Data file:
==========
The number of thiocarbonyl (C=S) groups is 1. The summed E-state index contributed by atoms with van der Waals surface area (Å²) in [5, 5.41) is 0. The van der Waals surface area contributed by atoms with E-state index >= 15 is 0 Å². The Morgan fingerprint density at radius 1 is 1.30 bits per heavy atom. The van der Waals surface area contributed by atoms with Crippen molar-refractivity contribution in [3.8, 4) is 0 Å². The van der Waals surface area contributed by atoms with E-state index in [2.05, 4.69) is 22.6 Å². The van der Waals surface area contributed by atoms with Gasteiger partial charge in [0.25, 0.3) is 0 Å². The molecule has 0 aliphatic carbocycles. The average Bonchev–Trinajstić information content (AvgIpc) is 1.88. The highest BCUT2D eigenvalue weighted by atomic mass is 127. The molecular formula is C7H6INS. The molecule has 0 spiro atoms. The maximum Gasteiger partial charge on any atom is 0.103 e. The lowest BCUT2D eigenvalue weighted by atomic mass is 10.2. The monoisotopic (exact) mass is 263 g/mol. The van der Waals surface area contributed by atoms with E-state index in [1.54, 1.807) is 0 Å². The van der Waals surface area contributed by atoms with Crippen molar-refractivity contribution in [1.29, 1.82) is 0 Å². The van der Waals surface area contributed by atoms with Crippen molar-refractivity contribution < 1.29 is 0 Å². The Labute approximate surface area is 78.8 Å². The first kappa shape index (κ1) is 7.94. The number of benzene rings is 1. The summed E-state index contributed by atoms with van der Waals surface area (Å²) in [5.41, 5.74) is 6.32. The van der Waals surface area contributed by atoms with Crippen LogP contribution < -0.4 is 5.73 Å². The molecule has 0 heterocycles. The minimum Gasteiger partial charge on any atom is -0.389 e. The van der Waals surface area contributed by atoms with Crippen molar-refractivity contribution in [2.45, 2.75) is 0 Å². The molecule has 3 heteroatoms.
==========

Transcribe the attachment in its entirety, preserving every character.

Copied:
The number of thiocarbonyl (C=S) groups is 1. The summed E-state index contributed by atoms with van der Waals surface area (Å²) in [5, 5.41) is 0. The van der Waals surface area contributed by atoms with E-state index >= 15 is 0 Å². The Morgan fingerprint density at radius 1 is 1.30 bits per heavy atom. The van der Waals surface area contributed by atoms with Crippen molar-refractivity contribution in [3.8, 4) is 0 Å². The van der Waals surface area contributed by atoms with E-state index in [2.05, 4.69) is 22.6 Å². The van der Waals surface area contributed by atoms with Gasteiger partial charge in [0.25, 0.3) is 0 Å². The molecule has 0 aliphatic carbocycles. The average Bonchev–Trinajstić information content (AvgIpc) is 1.88. The highest BCUT2D eigenvalue weighted by atomic mass is 127. The molecular formula is C7H6INS. The molecule has 0 spiro atoms. The maximum Gasteiger partial charge on any atom is 0.103 e. The lowest BCUT2D eigenvalue weighted by atomic mass is 10.2. The monoisotopic (exact) mass is 263 g/mol. The van der Waals surface area contributed by atoms with E-state index in [1.54, 1.807) is 0 Å². The van der Waals surface area contributed by atoms with Crippen molar-refractivity contribution in [1.29, 1.82) is 0 Å². The van der Waals surface area contributed by atoms with Crippen molar-refractivity contribution < 1.29 is 0 Å². The Labute approximate surface area is 78.8 Å². The first kappa shape index (κ1) is 7.94. The number of benzene rings is 1. The summed E-state index contributed by atoms with van der Waals surface area (Å²) in [5.41, 5.74) is 6.32. The van der Waals surface area contributed by atoms with Crippen LogP contribution < -0.4 is 5.73 Å². The molecule has 0 heterocycles. The minimum Gasteiger partial charge on any atom is -0.389 e. The van der Waals surface area contributed by atoms with Crippen molar-refractivity contribution in [2.45, 2.75) is 0 Å². The molecule has 3 heteroatoms.